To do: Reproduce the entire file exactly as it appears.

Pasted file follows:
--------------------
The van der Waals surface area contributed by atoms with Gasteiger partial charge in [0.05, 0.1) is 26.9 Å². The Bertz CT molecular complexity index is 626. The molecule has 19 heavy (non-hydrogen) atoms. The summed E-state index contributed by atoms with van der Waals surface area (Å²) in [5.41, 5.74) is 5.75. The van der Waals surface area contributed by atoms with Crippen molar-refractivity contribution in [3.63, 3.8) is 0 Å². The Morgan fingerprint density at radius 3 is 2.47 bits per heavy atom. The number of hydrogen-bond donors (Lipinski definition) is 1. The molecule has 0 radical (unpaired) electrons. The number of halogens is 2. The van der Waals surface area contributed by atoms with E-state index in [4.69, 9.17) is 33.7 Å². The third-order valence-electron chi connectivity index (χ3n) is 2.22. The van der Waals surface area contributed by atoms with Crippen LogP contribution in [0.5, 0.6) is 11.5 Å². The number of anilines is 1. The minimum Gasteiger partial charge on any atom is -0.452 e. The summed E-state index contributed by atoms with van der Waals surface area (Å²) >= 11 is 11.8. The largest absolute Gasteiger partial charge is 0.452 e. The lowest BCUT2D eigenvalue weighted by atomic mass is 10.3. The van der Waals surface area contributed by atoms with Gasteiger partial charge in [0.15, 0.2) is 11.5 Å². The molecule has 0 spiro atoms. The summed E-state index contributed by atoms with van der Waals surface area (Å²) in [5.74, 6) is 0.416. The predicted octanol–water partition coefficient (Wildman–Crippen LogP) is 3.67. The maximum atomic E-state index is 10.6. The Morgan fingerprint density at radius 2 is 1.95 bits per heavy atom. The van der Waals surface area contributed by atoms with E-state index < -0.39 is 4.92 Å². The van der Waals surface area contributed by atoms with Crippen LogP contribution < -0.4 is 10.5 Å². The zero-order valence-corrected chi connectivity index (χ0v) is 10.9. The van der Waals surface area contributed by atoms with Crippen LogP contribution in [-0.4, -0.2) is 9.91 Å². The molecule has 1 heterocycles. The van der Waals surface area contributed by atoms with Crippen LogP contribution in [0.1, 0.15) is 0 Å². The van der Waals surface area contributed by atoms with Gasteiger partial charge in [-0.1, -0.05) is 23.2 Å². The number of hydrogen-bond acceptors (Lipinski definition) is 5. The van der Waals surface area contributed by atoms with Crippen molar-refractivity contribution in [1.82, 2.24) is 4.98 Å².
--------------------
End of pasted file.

The van der Waals surface area contributed by atoms with Gasteiger partial charge in [0.05, 0.1) is 26.9 Å². The Bertz CT molecular complexity index is 626. The molecule has 19 heavy (non-hydrogen) atoms. The summed E-state index contributed by atoms with van der Waals surface area (Å²) in [5.41, 5.74) is 5.75. The van der Waals surface area contributed by atoms with Crippen molar-refractivity contribution in [3.63, 3.8) is 0 Å². The Morgan fingerprint density at radius 3 is 2.47 bits per heavy atom. The number of hydrogen-bond donors (Lipinski definition) is 1. The molecule has 0 radical (unpaired) electrons. The number of halogens is 2. The van der Waals surface area contributed by atoms with E-state index in [4.69, 9.17) is 33.7 Å². The third-order valence-electron chi connectivity index (χ3n) is 2.22. The van der Waals surface area contributed by atoms with Crippen LogP contribution in [0.5, 0.6) is 11.5 Å². The number of anilines is 1. The minimum Gasteiger partial charge on any atom is -0.452 e. The summed E-state index contributed by atoms with van der Waals surface area (Å²) >= 11 is 11.8. The largest absolute Gasteiger partial charge is 0.452 e. The lowest BCUT2D eigenvalue weighted by atomic mass is 10.3. The van der Waals surface area contributed by atoms with Gasteiger partial charge in [0.15, 0.2) is 11.5 Å². The molecule has 0 spiro atoms. The summed E-state index contributed by atoms with van der Waals surface area (Å²) in [5.74, 6) is 0.416. The predicted octanol–water partition coefficient (Wildman–Crippen LogP) is 3.67. The maximum atomic E-state index is 10.6. The Morgan fingerprint density at radius 2 is 1.95 bits per heavy atom. The van der Waals surface area contributed by atoms with E-state index < -0.39 is 4.92 Å². The van der Waals surface area contributed by atoms with Crippen LogP contribution < -0.4 is 10.5 Å². The zero-order valence-corrected chi connectivity index (χ0v) is 10.9. The van der Waals surface area contributed by atoms with Crippen LogP contribution in [-0.4, -0.2) is 9.91 Å². The molecule has 1 heterocycles. The van der Waals surface area contributed by atoms with Crippen LogP contribution in [0.1, 0.15) is 0 Å². The van der Waals surface area contributed by atoms with Gasteiger partial charge in [-0.1, -0.05) is 23.2 Å². The number of hydrogen-bond acceptors (Lipinski definition) is 5. The van der Waals surface area contributed by atoms with Crippen molar-refractivity contribution in [1.82, 2.24) is 4.98 Å².